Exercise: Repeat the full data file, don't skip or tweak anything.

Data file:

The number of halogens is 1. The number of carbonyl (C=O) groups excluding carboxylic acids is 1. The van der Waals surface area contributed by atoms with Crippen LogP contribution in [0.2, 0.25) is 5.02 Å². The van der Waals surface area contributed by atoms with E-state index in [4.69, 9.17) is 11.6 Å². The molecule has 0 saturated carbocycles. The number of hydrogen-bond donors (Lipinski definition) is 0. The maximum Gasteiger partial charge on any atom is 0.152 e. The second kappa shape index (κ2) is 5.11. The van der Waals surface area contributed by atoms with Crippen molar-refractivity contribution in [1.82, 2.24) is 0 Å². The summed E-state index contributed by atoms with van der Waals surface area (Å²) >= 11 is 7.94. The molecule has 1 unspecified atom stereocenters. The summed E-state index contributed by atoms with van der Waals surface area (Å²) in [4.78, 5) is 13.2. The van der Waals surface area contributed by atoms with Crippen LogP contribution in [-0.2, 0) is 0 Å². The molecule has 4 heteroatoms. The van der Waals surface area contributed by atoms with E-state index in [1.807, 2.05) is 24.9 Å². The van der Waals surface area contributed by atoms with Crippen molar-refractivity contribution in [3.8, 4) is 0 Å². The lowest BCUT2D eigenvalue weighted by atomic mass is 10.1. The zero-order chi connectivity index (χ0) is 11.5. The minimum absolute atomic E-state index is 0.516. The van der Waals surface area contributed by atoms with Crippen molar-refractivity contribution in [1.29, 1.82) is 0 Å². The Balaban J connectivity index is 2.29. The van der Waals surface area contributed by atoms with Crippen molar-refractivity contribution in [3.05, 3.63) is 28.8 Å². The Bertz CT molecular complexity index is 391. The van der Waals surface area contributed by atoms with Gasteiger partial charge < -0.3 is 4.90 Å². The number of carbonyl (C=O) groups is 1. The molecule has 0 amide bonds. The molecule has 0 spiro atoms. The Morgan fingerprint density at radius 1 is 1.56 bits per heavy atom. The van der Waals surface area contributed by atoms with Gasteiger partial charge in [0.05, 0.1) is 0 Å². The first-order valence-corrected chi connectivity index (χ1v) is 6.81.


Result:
The number of halogens is 1. The number of carbonyl (C=O) groups excluding carboxylic acids is 1. The van der Waals surface area contributed by atoms with Crippen LogP contribution in [0.2, 0.25) is 5.02 Å². The van der Waals surface area contributed by atoms with E-state index in [4.69, 9.17) is 11.6 Å². The molecule has 0 saturated carbocycles. The number of hydrogen-bond donors (Lipinski definition) is 0. The maximum Gasteiger partial charge on any atom is 0.152 e. The second kappa shape index (κ2) is 5.11. The van der Waals surface area contributed by atoms with Crippen molar-refractivity contribution in [1.82, 2.24) is 0 Å². The summed E-state index contributed by atoms with van der Waals surface area (Å²) >= 11 is 7.94. The molecule has 1 unspecified atom stereocenters. The summed E-state index contributed by atoms with van der Waals surface area (Å²) in [4.78, 5) is 13.2. The van der Waals surface area contributed by atoms with Crippen LogP contribution in [-0.2, 0) is 0 Å². The molecule has 4 heteroatoms. The van der Waals surface area contributed by atoms with E-state index in [1.807, 2.05) is 24.9 Å². The van der Waals surface area contributed by atoms with Crippen molar-refractivity contribution in [3.8, 4) is 0 Å². The lowest BCUT2D eigenvalue weighted by atomic mass is 10.1. The zero-order chi connectivity index (χ0) is 11.5. The minimum absolute atomic E-state index is 0.516. The van der Waals surface area contributed by atoms with Crippen molar-refractivity contribution in [1.29, 1.82) is 0 Å². The Balaban J connectivity index is 2.29. The van der Waals surface area contributed by atoms with Crippen molar-refractivity contribution in [3.05, 3.63) is 28.8 Å². The Bertz CT molecular complexity index is 391. The van der Waals surface area contributed by atoms with Gasteiger partial charge < -0.3 is 4.90 Å². The number of carbonyl (C=O) groups is 1. The molecule has 0 amide bonds. The molecule has 0 spiro atoms. The Morgan fingerprint density at radius 1 is 1.56 bits per heavy atom. The van der Waals surface area contributed by atoms with Gasteiger partial charge in [0.05, 0.1) is 0 Å². The first-order valence-corrected chi connectivity index (χ1v) is 6.81.